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“The media have become masters at packaging stimuli in ways that our brains find irresistible, just as food engineers have become expert in creating ‘hyperpalatable’ foods by manipulating levels of sugar, fat, and salt. Distractibility might be regarded as the mental equivalent of obesity. The palatability of certain kinds of mental stimulation seems to be hard- wired, just as our taste for sugar, fat, and salt is. When we inhabit a highly engineered environment, the natural world begins to seem bland and tasteless, like broccoli compared with Cheetos. Stimulation begets a need for more stimulation; without it one feels antsy, unsettled. Hungry, almost.”

– Matthew Crawford, academic and author of “The World Beyond Your Head: On Becoming an Individual in an Age of Distraction

Earlier this month, I challenged you to start keeping track of how much time you spend on your phones every day; I shared the strategies I use to minimize time on my phone; and last week I encouraged you to share your experiences and impressions about this experiment.

The results are in. Here are some highlights from your testimonies:

Question 1: Have you been surprised by the report in Moment (or Apple’s Screen Time) showing you how much time you spend on your phone? Did you underestimate or overestimate it?

“I was shocked by how much I was looking at my phone. It made me feel legitimately, not great.”

“Not surprised but had no clue before I used the app. So now I know. Thank you Realists!”

“Overestimated it, in the sense that I thought I spent far more hours in general. Surprised by the amount of time spent only on Instagram.”

“I definitely underestimated it. I predicted it would be about 2 hours max, but it was double that on some of my worst days. It averaged about 3 hours usually.”

Question 2: Have you adopted any new habits to decrease how much time you spend on your phone?

“I try to set time limits for myself, especially before bed. I also try to limit social media usage in the morning and just stick to email and weather apps. I’ve also avoided bringing my external charger with me places in hopes of spending my battery only when necessary. I’ve also noticed myself using my laptop more to keep my usage time down.”

“Any time I find myself looking at social media and become aware of it, I say to myself, ‘This isn’t important.’ And then I try to engage myself in reading, writing, or working on music.”

“Not yet, I think the only way is to remove apps from the phone for a while.”

Question 3: Any additional thoughts?

“When I initially discovered my usage times, I felt ashamed, unaware and dependent. How could I be so disconnected from my own reality? It almost feels like I’m devoted to this phone and that makes me uneasy. I’m so glad you are shining light on this epidemic!”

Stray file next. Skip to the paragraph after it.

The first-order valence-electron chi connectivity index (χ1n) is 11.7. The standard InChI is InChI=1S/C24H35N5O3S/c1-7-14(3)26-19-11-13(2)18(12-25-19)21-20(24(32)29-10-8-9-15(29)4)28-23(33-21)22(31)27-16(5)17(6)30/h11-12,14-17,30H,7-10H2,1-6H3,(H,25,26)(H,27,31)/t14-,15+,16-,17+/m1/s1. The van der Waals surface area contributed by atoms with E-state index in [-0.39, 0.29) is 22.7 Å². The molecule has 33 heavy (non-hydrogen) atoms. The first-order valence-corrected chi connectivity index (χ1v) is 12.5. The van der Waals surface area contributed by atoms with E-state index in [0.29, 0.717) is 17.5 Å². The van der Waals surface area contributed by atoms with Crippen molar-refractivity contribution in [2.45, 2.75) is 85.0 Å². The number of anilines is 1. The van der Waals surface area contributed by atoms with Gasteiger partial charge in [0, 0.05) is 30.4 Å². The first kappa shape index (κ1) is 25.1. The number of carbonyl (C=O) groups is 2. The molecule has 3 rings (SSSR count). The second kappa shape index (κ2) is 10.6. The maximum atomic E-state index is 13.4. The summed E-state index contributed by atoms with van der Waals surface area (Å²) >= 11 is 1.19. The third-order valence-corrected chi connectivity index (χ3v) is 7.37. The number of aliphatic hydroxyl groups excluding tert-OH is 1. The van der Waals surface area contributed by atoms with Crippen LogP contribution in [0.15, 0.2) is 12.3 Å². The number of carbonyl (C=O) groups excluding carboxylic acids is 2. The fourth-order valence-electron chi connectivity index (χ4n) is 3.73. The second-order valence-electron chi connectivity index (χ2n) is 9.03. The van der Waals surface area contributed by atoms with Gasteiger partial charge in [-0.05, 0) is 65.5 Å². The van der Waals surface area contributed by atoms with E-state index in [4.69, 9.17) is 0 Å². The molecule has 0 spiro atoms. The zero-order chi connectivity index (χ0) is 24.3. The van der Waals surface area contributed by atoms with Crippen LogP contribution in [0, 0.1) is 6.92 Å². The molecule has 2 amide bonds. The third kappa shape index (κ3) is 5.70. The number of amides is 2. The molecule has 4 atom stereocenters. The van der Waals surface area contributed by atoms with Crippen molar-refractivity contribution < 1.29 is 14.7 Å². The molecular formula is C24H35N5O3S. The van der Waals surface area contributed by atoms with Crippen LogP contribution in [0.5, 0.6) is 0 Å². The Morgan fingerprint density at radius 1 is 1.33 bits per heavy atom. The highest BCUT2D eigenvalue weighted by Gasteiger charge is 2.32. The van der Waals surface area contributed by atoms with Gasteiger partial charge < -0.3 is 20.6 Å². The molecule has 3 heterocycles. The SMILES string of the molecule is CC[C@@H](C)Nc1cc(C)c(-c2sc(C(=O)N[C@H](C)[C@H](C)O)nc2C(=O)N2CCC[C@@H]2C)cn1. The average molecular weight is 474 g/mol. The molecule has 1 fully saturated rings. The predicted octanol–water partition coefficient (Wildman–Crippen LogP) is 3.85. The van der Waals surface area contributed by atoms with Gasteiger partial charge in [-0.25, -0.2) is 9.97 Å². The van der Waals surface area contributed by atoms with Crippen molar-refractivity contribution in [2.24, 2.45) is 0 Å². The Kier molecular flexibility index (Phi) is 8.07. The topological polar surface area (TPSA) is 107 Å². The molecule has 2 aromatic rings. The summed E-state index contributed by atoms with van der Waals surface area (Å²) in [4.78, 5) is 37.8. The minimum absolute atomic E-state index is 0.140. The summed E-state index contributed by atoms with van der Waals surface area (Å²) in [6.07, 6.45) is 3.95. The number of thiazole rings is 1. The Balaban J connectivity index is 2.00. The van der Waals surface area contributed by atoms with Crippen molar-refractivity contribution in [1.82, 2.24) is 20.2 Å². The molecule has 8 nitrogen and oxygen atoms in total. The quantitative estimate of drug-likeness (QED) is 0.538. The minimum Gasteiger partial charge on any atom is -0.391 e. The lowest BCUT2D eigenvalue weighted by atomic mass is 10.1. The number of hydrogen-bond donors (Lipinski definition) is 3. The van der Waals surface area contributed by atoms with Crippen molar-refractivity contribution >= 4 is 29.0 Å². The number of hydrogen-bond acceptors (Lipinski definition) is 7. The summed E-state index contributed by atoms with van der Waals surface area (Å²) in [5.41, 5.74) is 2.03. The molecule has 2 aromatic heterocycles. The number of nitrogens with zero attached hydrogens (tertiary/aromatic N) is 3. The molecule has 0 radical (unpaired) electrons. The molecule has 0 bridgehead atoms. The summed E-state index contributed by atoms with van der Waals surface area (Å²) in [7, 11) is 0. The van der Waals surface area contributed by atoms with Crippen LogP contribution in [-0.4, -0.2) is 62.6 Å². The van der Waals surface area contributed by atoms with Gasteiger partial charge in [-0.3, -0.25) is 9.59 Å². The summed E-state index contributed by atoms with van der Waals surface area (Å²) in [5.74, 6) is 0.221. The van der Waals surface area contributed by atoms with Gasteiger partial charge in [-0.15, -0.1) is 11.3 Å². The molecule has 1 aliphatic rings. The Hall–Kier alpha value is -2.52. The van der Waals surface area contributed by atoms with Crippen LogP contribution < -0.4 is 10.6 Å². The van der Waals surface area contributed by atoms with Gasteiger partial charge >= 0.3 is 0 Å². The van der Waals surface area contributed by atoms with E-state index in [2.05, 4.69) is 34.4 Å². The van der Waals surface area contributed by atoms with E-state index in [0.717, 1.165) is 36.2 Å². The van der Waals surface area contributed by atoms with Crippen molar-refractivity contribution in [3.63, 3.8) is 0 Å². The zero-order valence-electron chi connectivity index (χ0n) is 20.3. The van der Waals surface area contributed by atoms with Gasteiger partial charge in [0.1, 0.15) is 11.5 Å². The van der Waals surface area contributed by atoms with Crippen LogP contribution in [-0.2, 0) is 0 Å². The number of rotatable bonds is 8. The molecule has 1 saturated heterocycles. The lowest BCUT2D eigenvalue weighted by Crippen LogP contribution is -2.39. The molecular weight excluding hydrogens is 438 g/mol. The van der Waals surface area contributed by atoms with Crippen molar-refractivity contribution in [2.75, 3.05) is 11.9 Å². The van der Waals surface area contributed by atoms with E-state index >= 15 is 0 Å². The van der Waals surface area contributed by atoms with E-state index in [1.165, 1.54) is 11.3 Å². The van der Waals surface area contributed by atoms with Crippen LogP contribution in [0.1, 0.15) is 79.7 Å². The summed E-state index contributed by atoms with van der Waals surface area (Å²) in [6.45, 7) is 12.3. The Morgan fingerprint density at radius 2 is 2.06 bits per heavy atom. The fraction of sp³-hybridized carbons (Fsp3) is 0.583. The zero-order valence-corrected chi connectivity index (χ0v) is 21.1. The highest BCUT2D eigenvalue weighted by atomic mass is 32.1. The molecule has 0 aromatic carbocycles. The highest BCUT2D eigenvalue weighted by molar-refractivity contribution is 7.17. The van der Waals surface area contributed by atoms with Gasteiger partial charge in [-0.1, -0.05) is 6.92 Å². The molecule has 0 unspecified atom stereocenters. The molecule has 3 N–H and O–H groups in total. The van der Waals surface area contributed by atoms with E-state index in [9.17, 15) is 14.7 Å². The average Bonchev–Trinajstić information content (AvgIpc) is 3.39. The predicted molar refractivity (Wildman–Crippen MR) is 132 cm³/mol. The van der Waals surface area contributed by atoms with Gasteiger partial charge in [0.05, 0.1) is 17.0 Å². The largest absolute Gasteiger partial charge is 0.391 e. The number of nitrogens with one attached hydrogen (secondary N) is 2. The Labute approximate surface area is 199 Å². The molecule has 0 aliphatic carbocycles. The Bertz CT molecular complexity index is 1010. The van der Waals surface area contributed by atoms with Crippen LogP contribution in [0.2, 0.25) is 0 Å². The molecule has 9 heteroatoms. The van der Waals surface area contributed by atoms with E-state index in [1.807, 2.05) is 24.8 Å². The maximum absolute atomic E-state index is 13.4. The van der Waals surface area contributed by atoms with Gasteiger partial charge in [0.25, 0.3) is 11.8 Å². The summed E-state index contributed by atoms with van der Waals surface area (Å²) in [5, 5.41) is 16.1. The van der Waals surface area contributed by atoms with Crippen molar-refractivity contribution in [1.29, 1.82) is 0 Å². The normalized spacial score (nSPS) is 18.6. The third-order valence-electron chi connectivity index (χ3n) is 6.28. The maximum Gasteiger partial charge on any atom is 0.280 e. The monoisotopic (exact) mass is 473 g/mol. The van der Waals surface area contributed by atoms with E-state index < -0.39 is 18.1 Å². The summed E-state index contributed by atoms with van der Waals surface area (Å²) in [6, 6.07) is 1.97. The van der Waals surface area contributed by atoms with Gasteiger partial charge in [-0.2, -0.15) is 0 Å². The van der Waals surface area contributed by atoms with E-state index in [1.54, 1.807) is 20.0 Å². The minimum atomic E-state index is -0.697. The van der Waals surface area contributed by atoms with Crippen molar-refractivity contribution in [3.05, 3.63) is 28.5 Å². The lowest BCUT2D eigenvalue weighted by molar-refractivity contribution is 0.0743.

“I’m enjoying these updates because I feel like they’re helping to keep me honest about how much I’m using my phone. So, thank you!”

Thank YOU for participating! Whenever someone asks me to describe The Realists, I always emphasize that it is more than just a documentary: the community and educational sides of the project are what I’m most passionate about. It’s been amazing to get you involved in this first challenge.

Last but not least, I would love to share with you one extra strategy I use to limit my screen time – my most effective by far.

Moment has allowed me to identify the app I use most frequently: Twitter. iOS’ Screen Time lets you to set time limits on specific apps, but once you reach the limit, you can simply undo it with a single tap. I needed more friction – an additional obstacle that would prevent me from checking Twitter. For work reasons, I could not delete the app from my phone, but I thought about an alternative: parental controls! As it turns out, Twitter is categorized as an app for people age 17 and above. So, I regularly turn on parental restrictions by going to Settings > Screen Time > Content & Privacy Restrictions > Content Restrictions > Apps > 12+

This automatically hides all apps rated 17+ from my phone, Twitter included. It simply disappears from the home screen, but remains physically installed on your phone. In the old version of iOS, you had to enter a password to turn parental controls on and off. I LOVED it: I used my mom’s birthday, as an extra reminder that I should not be wasting precious time using Twitter on my phone. It works wonders!

Thank you again for your extraordinary support through this first month of The Realists.

November’s theme is metrics. Stay tuned for articles and videos about quantification on social media (numbers of new notifications, likes, followers, comments) and their powerful impact on our attention, self-esteem, and ultimately on our well being.